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Author Gopalakrishnanchettiyar, Sailaja S. ♦ Mohanty, M. ♦ Kumari, T. V. ♦ Valappil, Mohanan P. ♦ Parameshwaran, Ramesh ♦ Varma, H. K.
Source Sree Chitra Tirunal Institute for Medical Sciences & Technology
Content type Text
Publisher Tissue Engineering Part A
File Format PDF
Language English
Subject Domain (in DDC) Technology ♦ Medicine & health
Subject Domain (in MeSH) Immune System Phenomena ♦ Biological Sciences
Subject Keyword Biocompatibility
Abstract The bone bonding potential of surface-phosphorylated poly (2-hydroxyethyl methacrylate-co-methyl methacrylate) [poly (HEMA-co-MMA)] has been investigated and compared with commercially available poly (methyl methacrylate) bone cement (CMW1 radiopaque, Depuy; Johnson & Johnson, Blackpool, Lancashire, England, United Kingdom) as control. Poly (HEMA-co-MMA) is synthesized by free radical-initiated copolymerization and surface functionalized by phosphorylation. The X-ray photoelectron spectroscopy confirms the presence of surface-bound phosphate groups on poly (HEMA-co-MMA). The surface-phosphorylated poly (HEMA-co-MMA) promotes in vitro biomineralization, cell viability, cell adhesion, and expression of bone-specific markers such as osteocalcin and alkaline phosphatase. The bone implantation study performed in rabbits as per ISO 10993-6; 1994 (E) shows that surface-phosphorylated poly (HEMA-co-MMA) elicits bone bonding and new bone formation. New woven bone trabeculae are formed at the defect site of surface-phosphorylated poly (HEMA-co-MMA) within 1 week, while for control sample, inflammatory cells-predominantly, macrophages, fibroblasts, and fibrocytes-are present at the cortical margins around the defect. The 4 and 12 weeks postimplantation results show that the major part of the defects around the surface-phosphorylated poly (HEMA-co-MMA) implant is bridged with new woven bone, with significant remodeling (evident from resorption bays) along both the margins of the defect, but for control implants, the defects are only partially closed, with slight remodeling along the margins, but most of them are separated by fibrous tissue.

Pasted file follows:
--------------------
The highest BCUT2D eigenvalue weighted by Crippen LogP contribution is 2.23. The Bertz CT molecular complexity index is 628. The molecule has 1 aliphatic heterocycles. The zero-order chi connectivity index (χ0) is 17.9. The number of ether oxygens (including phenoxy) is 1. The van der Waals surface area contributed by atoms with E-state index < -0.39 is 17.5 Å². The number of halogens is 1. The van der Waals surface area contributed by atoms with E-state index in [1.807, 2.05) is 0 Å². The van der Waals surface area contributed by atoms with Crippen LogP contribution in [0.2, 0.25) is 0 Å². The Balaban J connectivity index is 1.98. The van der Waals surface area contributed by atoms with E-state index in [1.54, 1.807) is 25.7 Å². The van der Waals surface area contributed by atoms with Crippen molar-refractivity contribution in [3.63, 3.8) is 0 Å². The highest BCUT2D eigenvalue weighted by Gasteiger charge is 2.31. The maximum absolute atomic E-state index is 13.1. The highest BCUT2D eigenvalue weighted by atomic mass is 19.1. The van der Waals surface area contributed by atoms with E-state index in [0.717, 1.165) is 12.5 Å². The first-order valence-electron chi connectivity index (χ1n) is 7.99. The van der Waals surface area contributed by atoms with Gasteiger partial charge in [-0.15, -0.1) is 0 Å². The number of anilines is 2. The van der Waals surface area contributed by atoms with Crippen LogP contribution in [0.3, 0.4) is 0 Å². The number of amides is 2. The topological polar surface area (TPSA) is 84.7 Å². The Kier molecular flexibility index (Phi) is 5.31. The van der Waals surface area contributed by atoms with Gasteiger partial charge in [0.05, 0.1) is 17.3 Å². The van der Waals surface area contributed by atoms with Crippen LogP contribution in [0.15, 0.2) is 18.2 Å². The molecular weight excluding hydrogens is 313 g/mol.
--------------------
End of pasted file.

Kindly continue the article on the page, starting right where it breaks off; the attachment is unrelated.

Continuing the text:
Education Level UG and PG
Learning Resource Type Article
Educational Framework Medical Council of India (MCI)
Journal TISSUE ENGINEERING PART A
Volume Number 15
Issue Number 10
Page Count 9
Starting Page 3061
Ending Page 3069